Stands for dynamic neuromuscular facilitation

As a concept and a practical set of exercises and movements, devised by prof. Kolar from the Prague School of Manual Therapy, this technique is used for a number of locomotor system problems, but also in the prevention of pain and injuries.

In our polyclinic, we use this technique every day in the prevention of injuries in both top athletes and recreational players but also common patients suffering from a number of disfunkcionalities regarding spinal or postural issues, muscle deterioation etc. With DNS exercises, we achieve excellent results with disc herniations and other spine problems, as well as pain and limitation of movement of the hips, shoulders, etc.

What exactly are DNS exercises and how are they carried out?

We are talking about dynamic stabilization based on developmental kinesiology, that is the development of a child’s locomotor system up to one year of age. If we follow the development of children, from their birth to their first year of life, we will notice how they try to take the same positions, adopt the same body movement patterns with the ultimate goal of establishing movement on two legs.

But the key theoretical remark of Prof. Kolar is reflected in the understanding of the fact that in order for a child to walk on two legs, it must have a stable trunk that will resist the force of gravity. The DNS refers to the term “central stability for distal mobility” which implies that if the trunk is stable, the extremities can move without restrictions and more easily produce the force needed to perform the movement. In athletes, this helps with injury prevention and greater strength.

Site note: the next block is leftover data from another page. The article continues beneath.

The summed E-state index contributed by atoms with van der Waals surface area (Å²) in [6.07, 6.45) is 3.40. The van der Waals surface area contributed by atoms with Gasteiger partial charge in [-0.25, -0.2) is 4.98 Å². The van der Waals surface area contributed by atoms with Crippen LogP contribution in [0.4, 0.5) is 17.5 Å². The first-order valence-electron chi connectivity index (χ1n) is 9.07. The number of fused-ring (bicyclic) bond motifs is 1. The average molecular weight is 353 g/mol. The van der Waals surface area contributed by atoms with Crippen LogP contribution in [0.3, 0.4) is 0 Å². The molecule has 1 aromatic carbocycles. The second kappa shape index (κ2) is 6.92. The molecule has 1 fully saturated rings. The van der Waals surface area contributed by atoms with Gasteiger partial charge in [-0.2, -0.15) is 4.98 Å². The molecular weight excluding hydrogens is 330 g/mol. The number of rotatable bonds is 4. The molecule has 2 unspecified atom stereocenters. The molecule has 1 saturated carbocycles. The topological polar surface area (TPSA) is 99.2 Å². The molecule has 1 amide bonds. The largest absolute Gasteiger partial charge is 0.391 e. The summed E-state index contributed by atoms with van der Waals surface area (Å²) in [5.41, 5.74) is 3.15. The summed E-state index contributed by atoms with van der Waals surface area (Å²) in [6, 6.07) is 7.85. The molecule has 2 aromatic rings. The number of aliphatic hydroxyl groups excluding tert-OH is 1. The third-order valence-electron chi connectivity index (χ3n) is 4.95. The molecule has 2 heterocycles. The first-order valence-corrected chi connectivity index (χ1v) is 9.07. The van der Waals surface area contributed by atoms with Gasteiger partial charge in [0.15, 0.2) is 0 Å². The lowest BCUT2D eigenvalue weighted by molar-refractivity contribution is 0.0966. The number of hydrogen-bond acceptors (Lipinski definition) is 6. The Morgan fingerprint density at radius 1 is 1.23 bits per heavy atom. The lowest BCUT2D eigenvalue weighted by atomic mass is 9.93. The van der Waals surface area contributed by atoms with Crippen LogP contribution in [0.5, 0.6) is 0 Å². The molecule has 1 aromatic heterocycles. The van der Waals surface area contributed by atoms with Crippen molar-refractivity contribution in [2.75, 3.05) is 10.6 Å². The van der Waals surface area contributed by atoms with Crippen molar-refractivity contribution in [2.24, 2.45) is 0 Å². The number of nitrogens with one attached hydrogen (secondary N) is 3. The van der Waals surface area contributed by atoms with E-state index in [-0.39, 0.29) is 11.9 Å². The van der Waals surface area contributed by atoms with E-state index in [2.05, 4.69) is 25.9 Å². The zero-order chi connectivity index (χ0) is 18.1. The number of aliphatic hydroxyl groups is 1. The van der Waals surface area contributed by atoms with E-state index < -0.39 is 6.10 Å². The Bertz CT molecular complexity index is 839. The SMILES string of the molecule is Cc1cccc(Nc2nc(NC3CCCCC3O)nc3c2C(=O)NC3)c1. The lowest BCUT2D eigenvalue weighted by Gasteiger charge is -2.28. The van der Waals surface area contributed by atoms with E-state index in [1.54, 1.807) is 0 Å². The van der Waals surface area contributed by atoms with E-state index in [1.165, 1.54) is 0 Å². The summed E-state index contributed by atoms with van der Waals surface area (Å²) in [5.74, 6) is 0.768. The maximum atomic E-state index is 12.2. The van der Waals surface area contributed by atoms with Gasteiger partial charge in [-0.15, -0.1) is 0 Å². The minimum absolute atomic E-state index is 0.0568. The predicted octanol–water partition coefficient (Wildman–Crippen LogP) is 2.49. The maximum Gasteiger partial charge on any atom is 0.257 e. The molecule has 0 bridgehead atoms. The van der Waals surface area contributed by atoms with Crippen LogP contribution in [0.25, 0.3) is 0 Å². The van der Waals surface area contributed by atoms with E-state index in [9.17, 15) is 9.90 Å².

DNS exercises are used for:

  • reduced muscle tone
  • spine problems (internal disc protrusion, extrusion, scoliosis, increased kyphosis and lordosis)
  • athletes (injury prevention and increasing sports performance – strength, endurance, stability, movement functionality…)
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